Now, with the 2:1 crewing and the increased crew size of 93, it requires 186 sailors to crew one ship. That’s actually more than a Perry! And, that still doesn’t take into account the dockside maintenance crew and the newly created Maintenance Execution Teams. Those additions likely put the crew size up around 200 or so – well above a Perry.
So much for the vaunted minimal crew concept.
Modularity – Remember the claims that the LCS would be able to swap functions (modules) at a moment’s notice thereby making the LCS the most flexible and powerful ship in history?
So much for modularity.
Aside from the satisfaction of thumbing our noses at the Navy, there’s a bigger, lingering issue. What are we left with now that each ship will have a single function for its entire service life? We’re left with ships that are not optimized for whatever role they have. This has been the biggest problem with the entire LCS concept. By being modular in design, the ship is not, and cannot be, optimized for any particular function. The seaframe is sub-optimal (ill-suited) for whichever function it has. The LCS is far too loud to be a good ASW vessel. It lacks acoustic isolation of machinery, the water jets are hideously noisy, the self-noise precludes hull mounted sonars, etc. Similarly, the LCS is ill-suited for MCM or ASuW. We now have a class of ship (actually six classes – a Freedom and
variant of each of the three ASW, MCM, and ASuW
ships) that is, by design, ill-suited for its function(s). This is a fatal flaw that will become
painfully and bloodily apparent in combat.
Unfortunately, there is nothing that can be done about it but this
really drives home the inherent flaw in modular designs. Independence
Endurance – The LCS was only sized for about a two week endurance since the maintenance model had it pulling into port every two weeks for maintenance. However, as the crew size has increased, and now with the even larger crew (93), the endurance has got to decrease due to limitations in food storage, cold storage, fresh water capacity, etc. This is a ship that is going to spend very little time at sea during a deployment.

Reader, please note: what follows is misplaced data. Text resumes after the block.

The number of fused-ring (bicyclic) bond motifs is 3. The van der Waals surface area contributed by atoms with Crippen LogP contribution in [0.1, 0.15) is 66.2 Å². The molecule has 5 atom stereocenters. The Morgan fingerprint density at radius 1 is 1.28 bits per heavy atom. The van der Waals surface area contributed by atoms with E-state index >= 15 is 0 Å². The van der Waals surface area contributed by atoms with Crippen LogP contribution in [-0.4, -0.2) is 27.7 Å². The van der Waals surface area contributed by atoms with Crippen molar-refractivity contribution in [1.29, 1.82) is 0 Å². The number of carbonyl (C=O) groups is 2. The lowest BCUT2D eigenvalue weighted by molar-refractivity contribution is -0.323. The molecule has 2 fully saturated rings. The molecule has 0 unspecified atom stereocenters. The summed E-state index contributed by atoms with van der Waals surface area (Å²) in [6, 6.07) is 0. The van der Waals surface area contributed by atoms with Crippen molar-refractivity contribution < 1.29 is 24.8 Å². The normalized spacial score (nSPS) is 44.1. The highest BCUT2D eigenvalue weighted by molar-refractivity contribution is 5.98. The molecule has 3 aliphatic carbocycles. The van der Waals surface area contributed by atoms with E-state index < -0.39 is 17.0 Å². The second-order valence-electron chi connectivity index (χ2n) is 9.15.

Lifespan – A target of 2 years continuously deployed between refits is absurd, especially for a lightly built vessel that is undermanned and has deferred maintenance built in to its operating concept. These ships will wear out very fast due to programmed systematic neglect. Expect to see these ships retired early – quite early.
Organization – The described divisional organization presumably means 8 LCS of each function type: 8 MCM, 8 ASW, 8 ASuW. That’s a very poor outcome. The LCS was envisioned as the replacement for the Avenger MCM vessels. There were 12 of them and now it looks as if we’re going to replace 12 MCM with only 8 (and no functioning MCM module, as yet !). This is a major blow to our MCM efforts that no one is talking about yet.
Well, the Navy has finally surrendered and admitted that the LCS was a colossal failure and is now correcting those aspects that it can. That’s nice but it would have been a lot cheaper and easier to do so from the beginning. They can’t even claim the problems were only apparent in hindsight because all these problems were apparent to everyone else from day one.
Unfortunately, many LCS problems remain. The basic seaframe has fundamental flaws built in. These ships will never amount to anything and will be retired early. What a shame. What a waste.
Navy, I accept your ignominious surrender. Maybe next time you’ll listen to the critics up front? Who am I kidding? No, you won’t.
(1)USNI News website, “Results of New LCS Review is Departure from Original Vision”, Sam LaGrone,
(2)Breaking Defense website, “Navy Sidelines First 4 LCS; Overhauls Deployment, Crewing”, Sydney J. Freedberg Jr.,